A mockup of the Saxon Class of 2020 mural (Courtesy/Kim Pike)

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The graduation caps that South Salem High School seniors ordered months ago may go unworn. 

But the Class of 2020 has another chance to celebrate with a mosaic mural organized by parents to commemorate students who had their senior year cut short by a global pandemic. 

Each senior is provided a tile, shaped like a graduation cap, to paint with the decorations that would have adorned their mortarboard for a live ceremony. They’ll be assembled into a work of art depicting the caps tossed into the air, as they would have been absent COVID-19. 

“Even though these kids aren’t going to really get to throw their caps as a group, we’ll put it up there forever,” said Jeanine Renne, a Salem ceramic artist and parent of a senior. 

The idea came from Kim Pike, whose son Braque is graduating from South this year. She was talking with other South parents on Facebook about ways to recognize the graduating class when another parent shared a series of Post-It drawings by senior Jenna Barrie, depicting colorful faces. 

That got Pike thinking about a mosaic. 

She began talking with Renne about using art to acknowledge the class that’s lost the traditional celebrations at the end of high school. They wanted something hopeful but something more stylish than school art projects done with students applying handprints to a mural. 

Renne researched the cost of tiles and materials, and Pike, a state budget analyst, figured out the needed permits and made an $8,000 budget for the project. 

They weren’t sure anyone else would get on board, but a GoFundMe campaign to pay for the artwork raised $2,000 in the first two days, Pike said. Many of the contributions came from outside the South Salem area.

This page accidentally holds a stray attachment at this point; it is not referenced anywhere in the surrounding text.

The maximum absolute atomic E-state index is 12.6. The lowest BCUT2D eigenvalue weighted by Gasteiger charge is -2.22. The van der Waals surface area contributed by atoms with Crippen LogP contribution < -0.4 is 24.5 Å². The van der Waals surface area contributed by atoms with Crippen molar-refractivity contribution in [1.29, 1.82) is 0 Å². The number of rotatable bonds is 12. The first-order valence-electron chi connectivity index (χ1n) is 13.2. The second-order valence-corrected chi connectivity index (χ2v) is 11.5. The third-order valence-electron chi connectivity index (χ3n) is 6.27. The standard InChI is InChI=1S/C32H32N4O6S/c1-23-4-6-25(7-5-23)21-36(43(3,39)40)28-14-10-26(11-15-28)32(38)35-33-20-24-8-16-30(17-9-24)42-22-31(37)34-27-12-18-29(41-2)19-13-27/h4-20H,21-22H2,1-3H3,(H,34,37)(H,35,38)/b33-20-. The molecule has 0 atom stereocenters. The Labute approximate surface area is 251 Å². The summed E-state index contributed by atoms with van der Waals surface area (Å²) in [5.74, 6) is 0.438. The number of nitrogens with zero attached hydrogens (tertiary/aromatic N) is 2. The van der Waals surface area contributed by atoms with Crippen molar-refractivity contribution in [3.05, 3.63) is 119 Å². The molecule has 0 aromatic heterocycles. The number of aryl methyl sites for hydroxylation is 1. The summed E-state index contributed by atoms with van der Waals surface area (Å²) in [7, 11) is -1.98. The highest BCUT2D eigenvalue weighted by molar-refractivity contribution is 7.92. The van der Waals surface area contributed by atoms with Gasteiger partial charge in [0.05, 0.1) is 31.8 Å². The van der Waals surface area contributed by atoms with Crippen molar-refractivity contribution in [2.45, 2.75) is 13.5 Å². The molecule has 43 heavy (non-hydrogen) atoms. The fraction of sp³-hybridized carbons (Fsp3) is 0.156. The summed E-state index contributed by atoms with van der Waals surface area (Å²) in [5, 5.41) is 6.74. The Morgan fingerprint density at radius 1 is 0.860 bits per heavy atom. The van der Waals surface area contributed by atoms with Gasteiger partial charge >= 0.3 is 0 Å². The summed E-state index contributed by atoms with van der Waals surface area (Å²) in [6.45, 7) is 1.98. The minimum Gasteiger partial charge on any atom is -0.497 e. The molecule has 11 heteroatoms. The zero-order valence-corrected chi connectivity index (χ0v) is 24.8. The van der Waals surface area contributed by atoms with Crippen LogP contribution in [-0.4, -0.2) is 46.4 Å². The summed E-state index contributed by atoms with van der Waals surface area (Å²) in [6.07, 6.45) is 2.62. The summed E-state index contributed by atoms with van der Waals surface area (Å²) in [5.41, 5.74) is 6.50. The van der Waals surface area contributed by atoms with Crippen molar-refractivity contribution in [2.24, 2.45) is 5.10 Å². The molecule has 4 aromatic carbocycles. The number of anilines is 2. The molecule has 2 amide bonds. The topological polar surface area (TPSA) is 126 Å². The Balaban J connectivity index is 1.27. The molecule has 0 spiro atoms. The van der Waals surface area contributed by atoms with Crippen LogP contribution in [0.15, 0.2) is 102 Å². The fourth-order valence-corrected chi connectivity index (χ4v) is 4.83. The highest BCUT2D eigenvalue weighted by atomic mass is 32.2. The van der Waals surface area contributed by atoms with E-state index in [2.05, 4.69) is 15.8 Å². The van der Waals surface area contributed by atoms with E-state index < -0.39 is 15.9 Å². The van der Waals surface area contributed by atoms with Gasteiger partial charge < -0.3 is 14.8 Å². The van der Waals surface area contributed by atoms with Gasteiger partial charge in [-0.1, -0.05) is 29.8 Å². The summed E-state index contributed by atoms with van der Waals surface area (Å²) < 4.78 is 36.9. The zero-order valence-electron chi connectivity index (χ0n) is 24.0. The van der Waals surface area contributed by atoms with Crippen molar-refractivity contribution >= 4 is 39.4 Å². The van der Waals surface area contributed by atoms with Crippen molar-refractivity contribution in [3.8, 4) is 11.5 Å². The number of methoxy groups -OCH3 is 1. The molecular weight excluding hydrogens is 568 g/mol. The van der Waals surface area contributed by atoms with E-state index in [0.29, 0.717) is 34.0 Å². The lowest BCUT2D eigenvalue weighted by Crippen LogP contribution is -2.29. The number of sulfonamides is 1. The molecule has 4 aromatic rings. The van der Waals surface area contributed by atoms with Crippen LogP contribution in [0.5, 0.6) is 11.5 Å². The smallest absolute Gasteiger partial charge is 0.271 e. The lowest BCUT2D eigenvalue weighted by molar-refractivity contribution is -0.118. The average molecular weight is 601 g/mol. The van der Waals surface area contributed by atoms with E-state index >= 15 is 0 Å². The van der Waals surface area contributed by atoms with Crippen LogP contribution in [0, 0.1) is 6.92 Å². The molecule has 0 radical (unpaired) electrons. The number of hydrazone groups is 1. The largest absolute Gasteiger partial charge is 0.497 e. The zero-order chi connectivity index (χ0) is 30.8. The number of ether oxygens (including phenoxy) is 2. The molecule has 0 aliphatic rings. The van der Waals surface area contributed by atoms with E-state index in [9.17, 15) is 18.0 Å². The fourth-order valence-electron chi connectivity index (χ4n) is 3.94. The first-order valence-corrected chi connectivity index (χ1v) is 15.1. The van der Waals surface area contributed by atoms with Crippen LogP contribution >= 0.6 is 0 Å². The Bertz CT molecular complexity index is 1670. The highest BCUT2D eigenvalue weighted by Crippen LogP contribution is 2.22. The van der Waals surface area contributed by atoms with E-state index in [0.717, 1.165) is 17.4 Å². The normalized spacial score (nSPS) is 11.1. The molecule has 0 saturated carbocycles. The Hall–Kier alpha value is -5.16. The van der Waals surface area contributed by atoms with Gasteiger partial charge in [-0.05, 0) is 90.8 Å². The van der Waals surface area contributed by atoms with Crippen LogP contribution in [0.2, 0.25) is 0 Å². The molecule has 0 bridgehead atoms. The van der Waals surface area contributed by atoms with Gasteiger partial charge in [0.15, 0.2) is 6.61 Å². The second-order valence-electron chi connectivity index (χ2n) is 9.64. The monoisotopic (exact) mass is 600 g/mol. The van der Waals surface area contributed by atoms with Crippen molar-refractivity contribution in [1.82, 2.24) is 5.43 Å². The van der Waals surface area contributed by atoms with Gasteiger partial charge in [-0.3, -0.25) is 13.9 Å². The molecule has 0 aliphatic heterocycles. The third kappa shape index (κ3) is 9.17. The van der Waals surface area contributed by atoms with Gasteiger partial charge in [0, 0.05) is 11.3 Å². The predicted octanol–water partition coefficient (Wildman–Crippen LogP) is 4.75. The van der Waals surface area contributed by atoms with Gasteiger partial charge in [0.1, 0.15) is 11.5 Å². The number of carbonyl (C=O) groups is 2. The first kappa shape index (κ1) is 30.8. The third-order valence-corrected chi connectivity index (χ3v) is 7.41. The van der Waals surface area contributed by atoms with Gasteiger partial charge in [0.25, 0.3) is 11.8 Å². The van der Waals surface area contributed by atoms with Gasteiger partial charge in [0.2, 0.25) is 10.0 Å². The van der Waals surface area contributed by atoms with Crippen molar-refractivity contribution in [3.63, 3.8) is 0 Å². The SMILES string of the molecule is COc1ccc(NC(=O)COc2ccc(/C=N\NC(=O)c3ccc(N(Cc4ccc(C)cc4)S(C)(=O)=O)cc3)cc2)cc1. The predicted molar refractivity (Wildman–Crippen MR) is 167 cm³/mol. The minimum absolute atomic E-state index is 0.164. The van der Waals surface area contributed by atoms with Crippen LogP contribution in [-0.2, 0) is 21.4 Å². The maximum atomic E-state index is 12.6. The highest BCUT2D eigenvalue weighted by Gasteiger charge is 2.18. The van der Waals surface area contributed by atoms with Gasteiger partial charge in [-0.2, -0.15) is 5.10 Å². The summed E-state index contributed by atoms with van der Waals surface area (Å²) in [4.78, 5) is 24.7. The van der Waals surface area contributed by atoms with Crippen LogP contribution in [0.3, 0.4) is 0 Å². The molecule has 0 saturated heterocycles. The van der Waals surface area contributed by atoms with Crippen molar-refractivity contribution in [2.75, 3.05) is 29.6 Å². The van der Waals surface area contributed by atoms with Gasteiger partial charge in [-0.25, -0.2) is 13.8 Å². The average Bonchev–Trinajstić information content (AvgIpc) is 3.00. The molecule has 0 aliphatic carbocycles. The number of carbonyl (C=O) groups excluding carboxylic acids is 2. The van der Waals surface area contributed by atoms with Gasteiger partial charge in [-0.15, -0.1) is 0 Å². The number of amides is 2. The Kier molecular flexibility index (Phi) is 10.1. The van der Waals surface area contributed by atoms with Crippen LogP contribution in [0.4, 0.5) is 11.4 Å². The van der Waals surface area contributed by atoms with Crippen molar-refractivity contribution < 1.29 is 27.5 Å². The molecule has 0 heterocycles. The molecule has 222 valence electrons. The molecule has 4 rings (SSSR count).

The parents also asked South seniors and teachers for their feedback over email and got a positive response. 

“Throwing our caps up in the air is the moment that we all think of when we think of the graduation ceremony,” senior Tamara Hernandez Garcia said in an email. “Resembling that in a mural that will last is something amazing – to be able to share with the following classes and leave with a form of closure, knowing that we won’t be forgotten, but will be a part of history.” 

Renne is figuring out the logistics of getting 400 students to decorate tiles while observing social distancing. A nearby church has offered its parking lot as a possible painting site, she said, which would let students work in small groups and paint their tiles while saying six feet away. Volunteers would sanitize supplies between seniors. 

“We’ll have to do everything from a distance but we have all the time in the world,” Renne said. 

Willamette Art Center will fire the tiles. Then, the parents will hire a tile setter to install the work over the summer, now planned for the southwest corner of the school. 

Seniors with an artistic bent can submit a design for one of several larger graduation caps on the mural. 

The parents said they hope the artwork will support teens who are mourning the loss of high school traditions. 

“We need to stop and say, ‘We acknowledge that this is kind of horrible for you,’” Pike said. 

Principal Lara Tiffin said the school is “in full support” of the project. School leaders are meeting with the district’s facilities office to make sure the installation site parents have selected will work for the school. 

“We hope all of our seniors will take part,” she said. 

The organizing group has emailed the senior class with more information. Those with questions can contact [email protected]

Correction: This article was updated to correct Pike's last name.

Contact reporter Rachel Alexander: [email protected] or 503-575-1241.